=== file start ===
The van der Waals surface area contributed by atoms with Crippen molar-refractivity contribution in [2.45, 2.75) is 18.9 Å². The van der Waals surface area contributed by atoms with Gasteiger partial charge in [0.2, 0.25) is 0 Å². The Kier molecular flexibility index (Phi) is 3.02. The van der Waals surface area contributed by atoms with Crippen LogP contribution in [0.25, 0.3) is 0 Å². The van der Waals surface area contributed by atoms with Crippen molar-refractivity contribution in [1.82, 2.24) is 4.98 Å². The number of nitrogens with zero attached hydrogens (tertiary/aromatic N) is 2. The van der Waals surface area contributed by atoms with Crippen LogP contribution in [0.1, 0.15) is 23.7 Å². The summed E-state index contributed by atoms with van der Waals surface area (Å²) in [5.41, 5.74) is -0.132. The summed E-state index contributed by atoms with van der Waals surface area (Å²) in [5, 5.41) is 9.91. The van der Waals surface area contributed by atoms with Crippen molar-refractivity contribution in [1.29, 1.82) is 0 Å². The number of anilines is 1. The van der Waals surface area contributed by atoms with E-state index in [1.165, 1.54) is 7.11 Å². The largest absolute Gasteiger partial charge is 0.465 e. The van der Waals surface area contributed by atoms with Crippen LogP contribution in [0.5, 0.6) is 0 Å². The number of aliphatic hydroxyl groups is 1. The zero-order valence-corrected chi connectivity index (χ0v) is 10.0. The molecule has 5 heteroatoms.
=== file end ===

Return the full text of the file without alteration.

The van der Waals surface area contributed by atoms with Crippen molar-refractivity contribution in [2.45, 2.75) is 18.9 Å². The van der Waals surface area contributed by atoms with Gasteiger partial charge in [0.2, 0.25) is 0 Å². The Kier molecular flexibility index (Phi) is 3.02. The van der Waals surface area contributed by atoms with Crippen LogP contribution in [0.25, 0.3) is 0 Å². The van der Waals surface area contributed by atoms with Crippen molar-refractivity contribution in [1.82, 2.24) is 4.98 Å². The number of nitrogens with zero attached hydrogens (tertiary/aromatic N) is 2. The van der Waals surface area contributed by atoms with Crippen LogP contribution in [0.1, 0.15) is 23.7 Å². The summed E-state index contributed by atoms with van der Waals surface area (Å²) in [5.41, 5.74) is -0.132. The summed E-state index contributed by atoms with van der Waals surface area (Å²) in [5, 5.41) is 9.91. The van der Waals surface area contributed by atoms with Crippen molar-refractivity contribution in [1.29, 1.82) is 0 Å². The number of anilines is 1. The van der Waals surface area contributed by atoms with E-state index in [1.165, 1.54) is 7.11 Å². The largest absolute Gasteiger partial charge is 0.465 e. The van der Waals surface area contributed by atoms with Crippen LogP contribution in [0.5, 0.6) is 0 Å². The number of aliphatic hydroxyl groups is 1. The zero-order valence-corrected chi connectivity index (χ0v) is 10.0. The molecule has 5 heteroatoms.